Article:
Suspect we’ll be spending some time in the courts with m’learned friends this year and 2017 has started with a cracker, Paul Kitkatt and Marc Nohr (below) suing Publicis Groupe for £8.5m, £4.9m in unpaid earn-out they claim they’re owed and £3.6m in damages for breach of contract. Publicis is contesting the claims.
Caveat emptor is well-known, caveat venditor less so but it’s probably what this case will turn on.
Kitkatt and Nohr says they were unaware that Procter & Gamble accounted for over 50 per cent of Digitas’ revenue when they were bought to merge with the big Publicis digital agency in 2011. They were even more surprised to find that the business was rocky despite assurances by Publicis (which may or may not be held as legal) to the contrary. Clearly the loss of such a large account would affect the overall business.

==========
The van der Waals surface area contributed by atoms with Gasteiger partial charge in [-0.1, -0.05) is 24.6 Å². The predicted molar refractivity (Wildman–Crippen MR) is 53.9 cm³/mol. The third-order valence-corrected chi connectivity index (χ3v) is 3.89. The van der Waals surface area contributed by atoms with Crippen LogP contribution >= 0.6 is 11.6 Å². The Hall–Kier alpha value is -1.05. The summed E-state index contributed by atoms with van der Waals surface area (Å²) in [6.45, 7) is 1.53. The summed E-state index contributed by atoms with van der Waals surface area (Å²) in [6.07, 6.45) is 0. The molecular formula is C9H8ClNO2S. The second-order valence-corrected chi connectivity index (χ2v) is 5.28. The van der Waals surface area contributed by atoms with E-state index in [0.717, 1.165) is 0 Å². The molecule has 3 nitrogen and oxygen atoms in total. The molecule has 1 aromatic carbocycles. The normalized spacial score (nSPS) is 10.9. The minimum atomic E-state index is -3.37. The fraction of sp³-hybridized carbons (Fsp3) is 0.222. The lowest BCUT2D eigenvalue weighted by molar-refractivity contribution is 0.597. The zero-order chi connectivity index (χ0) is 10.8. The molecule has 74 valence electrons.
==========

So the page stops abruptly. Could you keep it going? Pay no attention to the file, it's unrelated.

Should they have done done their homework more thoroughly – caveat venditor? Did Publicis deceive them? Publicis says it didn’t. There’s a possibility the court might like to hear Maurice Levy’s take on this.
Keith Hunt of Results International wrote a piece the other day, clearly inspired by this, which suggested “trust” was still the most important consideration in selling a company. Kitkatt and Nohr might demur.
The most astonishing thing about this – so far – is that Publicis paid $1.3bn in 2007 for a business mostly dependent on one big advertiser. Suppose they had four good years out of it but even so. Publicis shelled out another €416m for LBi in 2013, now rolled into Digitas as DigitasLBi.
And Publicis’ digital buys keep on taking away. It’s just announced a €1.4bn write-down in its 2016 accounts caused by overpaying for under-performing digital agencies, with another big buy Razorfish (bought from Microsoft for $530m in 2007) taking the rap.